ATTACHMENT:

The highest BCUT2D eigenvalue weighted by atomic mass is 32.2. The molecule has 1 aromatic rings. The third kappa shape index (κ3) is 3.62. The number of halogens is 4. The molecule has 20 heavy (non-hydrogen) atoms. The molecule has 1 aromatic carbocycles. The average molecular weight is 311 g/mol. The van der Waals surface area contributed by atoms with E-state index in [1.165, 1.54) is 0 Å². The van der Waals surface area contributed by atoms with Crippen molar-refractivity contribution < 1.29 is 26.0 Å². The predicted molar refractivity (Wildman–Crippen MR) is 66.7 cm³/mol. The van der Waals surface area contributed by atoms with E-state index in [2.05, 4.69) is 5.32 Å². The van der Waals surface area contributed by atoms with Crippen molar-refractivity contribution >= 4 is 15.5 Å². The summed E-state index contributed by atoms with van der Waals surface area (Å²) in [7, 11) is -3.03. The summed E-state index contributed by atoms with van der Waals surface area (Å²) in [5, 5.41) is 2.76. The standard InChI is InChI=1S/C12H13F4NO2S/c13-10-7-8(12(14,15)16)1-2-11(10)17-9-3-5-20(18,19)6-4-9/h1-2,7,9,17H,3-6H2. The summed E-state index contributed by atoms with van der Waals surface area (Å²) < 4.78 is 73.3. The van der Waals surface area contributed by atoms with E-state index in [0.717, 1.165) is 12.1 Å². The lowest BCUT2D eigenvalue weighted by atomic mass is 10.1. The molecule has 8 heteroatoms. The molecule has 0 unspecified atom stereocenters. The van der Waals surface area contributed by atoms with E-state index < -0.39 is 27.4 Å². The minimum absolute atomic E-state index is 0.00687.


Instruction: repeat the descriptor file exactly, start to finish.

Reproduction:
The highest BCUT2D eigenvalue weighted by atomic mass is 32.2. The molecule has 1 aromatic rings. The third kappa shape index (κ3) is 3.62. The number of halogens is 4. The molecule has 20 heavy (non-hydrogen) atoms. The molecule has 1 aromatic carbocycles. The average molecular weight is 311 g/mol. The van der Waals surface area contributed by atoms with E-state index in [1.165, 1.54) is 0 Å². The van der Waals surface area contributed by atoms with Crippen molar-refractivity contribution < 1.29 is 26.0 Å². The predicted molar refractivity (Wildman–Crippen MR) is 66.7 cm³/mol. The van der Waals surface area contributed by atoms with E-state index in [2.05, 4.69) is 5.32 Å². The van der Waals surface area contributed by atoms with Crippen molar-refractivity contribution >= 4 is 15.5 Å². The summed E-state index contributed by atoms with van der Waals surface area (Å²) in [7, 11) is -3.03. The summed E-state index contributed by atoms with van der Waals surface area (Å²) in [5, 5.41) is 2.76. The standard InChI is InChI=1S/C12H13F4NO2S/c13-10-7-8(12(14,15)16)1-2-11(10)17-9-3-5-20(18,19)6-4-9/h1-2,7,9,17H,3-6H2. The summed E-state index contributed by atoms with van der Waals surface area (Å²) < 4.78 is 73.3. The van der Waals surface area contributed by atoms with E-state index in [0.717, 1.165) is 12.1 Å². The lowest BCUT2D eigenvalue weighted by atomic mass is 10.1. The molecule has 8 heteroatoms. The molecule has 0 unspecified atom stereocenters. The van der Waals surface area contributed by atoms with E-state index < -0.39 is 27.4 Å². The minimum absolute atomic E-state index is 0.00687.